Preparing for Difficult Reforms, Chinese Party Leaders Consolidate Power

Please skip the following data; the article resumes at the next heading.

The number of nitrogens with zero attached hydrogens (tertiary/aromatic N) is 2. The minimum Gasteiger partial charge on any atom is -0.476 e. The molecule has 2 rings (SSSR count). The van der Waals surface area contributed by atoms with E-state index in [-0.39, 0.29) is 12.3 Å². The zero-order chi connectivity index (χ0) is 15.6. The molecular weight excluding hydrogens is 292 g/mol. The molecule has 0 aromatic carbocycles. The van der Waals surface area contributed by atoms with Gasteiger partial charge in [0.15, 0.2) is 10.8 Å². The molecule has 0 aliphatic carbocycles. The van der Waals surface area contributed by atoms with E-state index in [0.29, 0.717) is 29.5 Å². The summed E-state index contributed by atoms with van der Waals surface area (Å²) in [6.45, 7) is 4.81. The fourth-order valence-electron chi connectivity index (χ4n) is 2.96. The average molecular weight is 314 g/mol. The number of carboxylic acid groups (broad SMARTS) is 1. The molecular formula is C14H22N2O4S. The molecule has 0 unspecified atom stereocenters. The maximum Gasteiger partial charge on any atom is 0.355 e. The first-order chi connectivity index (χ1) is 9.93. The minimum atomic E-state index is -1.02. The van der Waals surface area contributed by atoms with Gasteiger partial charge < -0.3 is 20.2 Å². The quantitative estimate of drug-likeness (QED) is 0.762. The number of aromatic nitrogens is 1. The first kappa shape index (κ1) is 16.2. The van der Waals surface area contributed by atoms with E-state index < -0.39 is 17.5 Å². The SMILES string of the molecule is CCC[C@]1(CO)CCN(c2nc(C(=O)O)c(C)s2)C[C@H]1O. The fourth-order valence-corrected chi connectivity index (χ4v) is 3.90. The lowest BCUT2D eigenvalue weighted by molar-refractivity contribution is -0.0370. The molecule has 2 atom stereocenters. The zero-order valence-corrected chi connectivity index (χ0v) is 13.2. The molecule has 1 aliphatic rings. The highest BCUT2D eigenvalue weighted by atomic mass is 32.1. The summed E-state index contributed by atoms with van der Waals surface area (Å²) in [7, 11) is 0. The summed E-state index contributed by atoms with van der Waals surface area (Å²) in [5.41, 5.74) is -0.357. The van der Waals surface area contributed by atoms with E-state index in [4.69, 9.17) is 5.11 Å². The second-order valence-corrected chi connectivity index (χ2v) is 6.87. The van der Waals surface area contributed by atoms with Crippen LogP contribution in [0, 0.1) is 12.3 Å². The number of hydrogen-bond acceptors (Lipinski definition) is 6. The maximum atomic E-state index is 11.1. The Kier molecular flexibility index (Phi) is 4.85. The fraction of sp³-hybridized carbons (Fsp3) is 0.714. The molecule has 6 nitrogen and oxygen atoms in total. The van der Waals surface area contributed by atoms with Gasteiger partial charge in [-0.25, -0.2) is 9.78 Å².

China’s Xi Jinping is the second leader of the People’s Republic of China to be designated “core” of party leadership. Deng Xiaoping “invented the title ‘core,’ bestowing it on Jiang Zemin, whom he chose as the party leader after the tumult of the Tiananmen Square crackdown in 1989 and the downfall of General Secretary Zhao Ziyang, who had sympathized with protesting students,” explains journalist Frank Ching. Power consolidation, demonstrated by Xi’s new title, leaves no excuse for delaying needed reforms. The country’s challenges are many including an aging population and rising middle class with high expectations, slowing job growth and rising inequality, along with worries about corruption, growing debt and environmental degradation. Speculation abounds over Xi’s next steps as leaders prepare for the difficult task of expecting a billion people to accept reforms. Xi alone is in charge and, as Ching suggests, his title could serve as armor or target. – YaleGlobal